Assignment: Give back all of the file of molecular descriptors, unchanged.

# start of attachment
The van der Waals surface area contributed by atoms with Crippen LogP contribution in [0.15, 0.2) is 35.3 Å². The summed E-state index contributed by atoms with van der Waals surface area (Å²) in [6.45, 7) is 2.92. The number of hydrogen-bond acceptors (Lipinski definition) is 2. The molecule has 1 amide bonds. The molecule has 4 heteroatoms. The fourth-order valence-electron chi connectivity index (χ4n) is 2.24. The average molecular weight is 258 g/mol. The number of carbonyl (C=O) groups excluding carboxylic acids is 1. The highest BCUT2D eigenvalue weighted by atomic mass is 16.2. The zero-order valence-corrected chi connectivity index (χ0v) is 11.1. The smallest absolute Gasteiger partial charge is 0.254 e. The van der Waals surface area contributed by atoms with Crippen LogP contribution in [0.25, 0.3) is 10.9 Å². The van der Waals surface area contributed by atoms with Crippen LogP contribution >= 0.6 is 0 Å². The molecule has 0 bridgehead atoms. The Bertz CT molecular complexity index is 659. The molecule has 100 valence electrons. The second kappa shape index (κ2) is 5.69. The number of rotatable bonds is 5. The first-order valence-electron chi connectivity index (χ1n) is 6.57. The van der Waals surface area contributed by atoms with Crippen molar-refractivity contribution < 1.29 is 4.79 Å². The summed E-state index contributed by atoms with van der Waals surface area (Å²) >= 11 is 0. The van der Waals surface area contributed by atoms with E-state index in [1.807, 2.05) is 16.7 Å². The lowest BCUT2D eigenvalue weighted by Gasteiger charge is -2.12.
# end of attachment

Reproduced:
The van der Waals surface area contributed by atoms with Crippen LogP contribution in [0.15, 0.2) is 35.3 Å². The summed E-state index contributed by atoms with van der Waals surface area (Å²) in [6.45, 7) is 2.92. The number of hydrogen-bond acceptors (Lipinski definition) is 2. The molecule has 1 amide bonds. The molecule has 4 heteroatoms. The fourth-order valence-electron chi connectivity index (χ4n) is 2.24. The average molecular weight is 258 g/mol. The number of carbonyl (C=O) groups excluding carboxylic acids is 1. The highest BCUT2D eigenvalue weighted by atomic mass is 16.2. The zero-order valence-corrected chi connectivity index (χ0v) is 11.1. The smallest absolute Gasteiger partial charge is 0.254 e. The van der Waals surface area contributed by atoms with Crippen LogP contribution in [0.25, 0.3) is 10.9 Å². The van der Waals surface area contributed by atoms with Crippen LogP contribution >= 0.6 is 0 Å². The molecule has 0 bridgehead atoms. The Bertz CT molecular complexity index is 659. The molecule has 100 valence electrons. The second kappa shape index (κ2) is 5.69. The number of rotatable bonds is 5. The first-order valence-electron chi connectivity index (χ1n) is 6.57. The van der Waals surface area contributed by atoms with Crippen molar-refractivity contribution < 1.29 is 4.79 Å². The summed E-state index contributed by atoms with van der Waals surface area (Å²) >= 11 is 0. The van der Waals surface area contributed by atoms with E-state index in [1.807, 2.05) is 16.7 Å². The lowest BCUT2D eigenvalue weighted by Gasteiger charge is -2.12.